Heading self links are now:

  • Always visible on mobile and touch devices
  • For other devices and screens, the link is invisible until the user hovers over the heading (as before)

Docsy now follows recommended accessibility practice: page-body links are underlined by default. For details, see #1814 and #1815.

Bye bye ellipsis

The blocks/feature shortcode no longer includes ellipsis ("…") after the “Read more” link text. Projects wanting to recover the ellipsis can add it to the "ui_read_more" language parameter for your site’s languages (#1820).

References and future releases

For the complete list of changes in this release, see the 0.9.0 release entry and issue Release 0.9.0 preparation (#1759).

Which Docsy improvements are on the horizon? For work items tentatively planed for the next release, see Release 0.10.0 preparation (#1812).

Feature and fix candidates for 0.10.0 and beyond currently include more Bootstrap work, in preparation for the reintroduction of RTL support — specifically:

  1. Sizable by Docsy-release standards ↩︎

Docsy priorities for 2024

TL;DR 1.4K projects use Docsy! The top user-project focused priorities for 2024 are: improving Docsy’s stability, usability & customizability, and cohesiveness while performing feature consolidation.

The Hugo-Docsy tool combo is powerful and effective, as I’ve blogged about elsewhere. It’s maybe no surprise then, to see Docsy used by 1.4K projects1. Why is Docsy popular? I can’t say for sure, but I use and recommend Docsy because it has the core features — necessary for publishing non-trivial tech-doc sites — that projects seem to want and need, including support for versioning, multiple languages, auto-generated site navigation, and more. It’s quick to set up, and it allows projects to focus on delivering site content rather than writing site template code.

User-project focused and long-term vision

Steering committee members, including myself, are actively supporting several projects at the CNCF and Google that rely on Docsy. Both as users and contributors to Docsy, we share a vested interest in ensuring Docsy’s long-term health. Our envisioned priorities for Docsy are:

  1. Stability of Docsy’s core through bug fixes and necessary upgrades — the migration from the end-of-life Bootstrap 4 to version 5 is one example of such an effort.
  2. Reducing technical debt.
  3. Improving usability, customizability, and maintainability by, in particular, working to more clearly separate and document “API surfaces” — or configuration / customization surfaces.
  4. Feature consolidation, which I will explain next.

Google open sourced Docsy a little over five years ago, and thanks to community contributions, it has grown in stability and its feature set. During that time, Docsy also accumulated considerable technical debt, and it now suffers (IMHO) from a mild case of software bloat/feature creep. So, in addition to investing in Docsy’s long-term stability and maintainability, we need to reaffirm Docsy’s core features and deprioritize the rest2 — lest we suffer a fate similar to projects like cross-env. Consider Docsy on a feature diet.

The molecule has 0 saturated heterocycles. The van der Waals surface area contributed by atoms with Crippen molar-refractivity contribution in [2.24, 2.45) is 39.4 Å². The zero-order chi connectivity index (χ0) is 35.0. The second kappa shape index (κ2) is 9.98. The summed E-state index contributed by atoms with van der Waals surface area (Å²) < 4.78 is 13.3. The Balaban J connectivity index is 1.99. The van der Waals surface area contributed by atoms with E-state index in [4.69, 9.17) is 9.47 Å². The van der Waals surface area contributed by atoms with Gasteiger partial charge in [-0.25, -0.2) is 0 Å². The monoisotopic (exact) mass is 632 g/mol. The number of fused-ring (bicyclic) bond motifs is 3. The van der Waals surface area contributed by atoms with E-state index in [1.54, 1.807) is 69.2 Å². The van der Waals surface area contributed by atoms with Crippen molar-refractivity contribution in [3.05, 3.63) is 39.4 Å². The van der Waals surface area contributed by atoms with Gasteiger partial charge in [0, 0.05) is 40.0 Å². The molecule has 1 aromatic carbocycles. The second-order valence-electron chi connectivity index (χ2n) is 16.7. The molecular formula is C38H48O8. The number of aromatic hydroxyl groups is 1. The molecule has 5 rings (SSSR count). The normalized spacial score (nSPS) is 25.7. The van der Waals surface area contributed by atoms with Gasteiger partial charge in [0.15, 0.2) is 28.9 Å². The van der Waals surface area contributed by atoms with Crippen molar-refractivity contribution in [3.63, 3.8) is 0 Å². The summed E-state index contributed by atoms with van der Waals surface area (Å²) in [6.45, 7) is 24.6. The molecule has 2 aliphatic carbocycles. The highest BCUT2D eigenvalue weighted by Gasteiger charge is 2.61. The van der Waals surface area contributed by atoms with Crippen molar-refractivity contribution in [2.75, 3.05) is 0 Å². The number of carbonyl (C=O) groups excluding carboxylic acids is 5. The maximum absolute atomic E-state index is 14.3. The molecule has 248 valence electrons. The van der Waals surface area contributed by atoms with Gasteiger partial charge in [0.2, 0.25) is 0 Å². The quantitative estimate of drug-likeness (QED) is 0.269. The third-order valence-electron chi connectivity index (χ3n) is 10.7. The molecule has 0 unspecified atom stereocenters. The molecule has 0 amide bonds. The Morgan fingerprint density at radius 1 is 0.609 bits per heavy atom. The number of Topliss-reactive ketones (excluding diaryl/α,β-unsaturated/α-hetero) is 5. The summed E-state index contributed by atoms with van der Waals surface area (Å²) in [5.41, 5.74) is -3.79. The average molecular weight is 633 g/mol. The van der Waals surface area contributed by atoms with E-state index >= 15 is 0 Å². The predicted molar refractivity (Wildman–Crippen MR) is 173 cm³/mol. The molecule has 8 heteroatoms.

Before tackling 2024 objectives, we plan on setting up a test infrastructure with (a growing) suite of tests to help us ensure Docsy’s integrity as it evolves.


This is a tall order for 2024 and beyond, but I believe that slow and steady wins the day.

We’re eager to hear from you, the Docsy community! Share your thoughts on our focus areas and how we can enhance Docsy. Take a look at our issue triage into quarterly milestones for a rough idea of what is targeted for upcoming releases. Vote for or comment on issues that are important to you, and we’ll do our best to respond and adjust release targets within the boundaries of our set priorities. Better yet, volunteer to work on the current quarter’s tasks. As we start the new year, we’ll be especially interested in getting help with testing and feature consolidation.

  1. According to Docsy’s GitHub analytics↩︎

  2. Features outside the identified core could even be moved to a separate community-maintained repo. The steering committee is also considering a “plugin” architecture for some secondary features, such as (to mention just one) Mermaid support. ↩︎

Upgrading to Docsy 0.7 & Bootstrap 5

A guide to upgrading to Docsy 0.7 and Bootstrap 5 with examples

Last June, Docsy celebrated a significant milestone with the release of version 0.7.0. This major upgrade was the result of six months of meticulous work (#470) focused on the migration to Bootstrap 5.2. For highlights and the rationale behind that journey, see Migrating to Bootstrap 5.2.

This blog post is intended to help those who are upgrading to Docsy 0.7 and Bootstrap 5, based on my Docsy 0.7 upgrade experiences, specifically related to Bootstrap. The post starts with general guidance for Docsy-based projects wishing to upgrade. Every project’s migration experience will be unique, but hopefully this post, and the two included case studies, will make your upgrade process easier and faster.

If you’re here, you probably want to upgrade your Docsy-based project—so, let’s jump in!

Upgrading your project